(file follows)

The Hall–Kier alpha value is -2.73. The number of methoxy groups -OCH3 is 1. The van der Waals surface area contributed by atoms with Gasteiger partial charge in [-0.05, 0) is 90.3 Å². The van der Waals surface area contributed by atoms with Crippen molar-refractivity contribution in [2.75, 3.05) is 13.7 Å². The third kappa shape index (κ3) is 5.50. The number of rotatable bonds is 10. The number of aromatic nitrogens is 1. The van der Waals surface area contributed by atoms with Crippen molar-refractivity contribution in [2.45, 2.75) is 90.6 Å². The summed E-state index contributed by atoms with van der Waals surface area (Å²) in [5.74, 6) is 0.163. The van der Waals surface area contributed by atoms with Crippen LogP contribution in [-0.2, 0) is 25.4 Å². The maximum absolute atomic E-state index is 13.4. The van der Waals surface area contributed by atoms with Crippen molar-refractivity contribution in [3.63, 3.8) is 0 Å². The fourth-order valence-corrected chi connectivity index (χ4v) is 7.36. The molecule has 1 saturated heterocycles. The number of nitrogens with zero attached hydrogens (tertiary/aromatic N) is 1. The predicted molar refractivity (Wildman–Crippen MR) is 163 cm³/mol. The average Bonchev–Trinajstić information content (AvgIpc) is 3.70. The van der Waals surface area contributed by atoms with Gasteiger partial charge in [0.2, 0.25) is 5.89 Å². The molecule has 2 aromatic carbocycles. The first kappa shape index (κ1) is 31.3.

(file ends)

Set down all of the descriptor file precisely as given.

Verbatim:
The Hall–Kier alpha value is -2.73. The number of methoxy groups -OCH3 is 1. The van der Waals surface area contributed by atoms with Gasteiger partial charge in [-0.05, 0) is 90.3 Å². The van der Waals surface area contributed by atoms with Crippen molar-refractivity contribution in [2.75, 3.05) is 13.7 Å². The third kappa shape index (κ3) is 5.50. The number of rotatable bonds is 10. The number of aromatic nitrogens is 1. The van der Waals surface area contributed by atoms with Crippen molar-refractivity contribution in [2.45, 2.75) is 90.6 Å². The summed E-state index contributed by atoms with van der Waals surface area (Å²) in [5.74, 6) is 0.163. The van der Waals surface area contributed by atoms with Crippen LogP contribution in [-0.2, 0) is 25.4 Å². The maximum absolute atomic E-state index is 13.4. The van der Waals surface area contributed by atoms with Crippen molar-refractivity contribution in [3.63, 3.8) is 0 Å². The fourth-order valence-corrected chi connectivity index (χ4v) is 7.36. The molecule has 1 saturated heterocycles. The number of nitrogens with zero attached hydrogens (tertiary/aromatic N) is 1. The predicted molar refractivity (Wildman–Crippen MR) is 163 cm³/mol. The average Bonchev–Trinajstić information content (AvgIpc) is 3.70. The van der Waals surface area contributed by atoms with Gasteiger partial charge in [0.2, 0.25) is 5.89 Å². The molecule has 2 aromatic carbocycles. The first kappa shape index (κ1) is 31.3.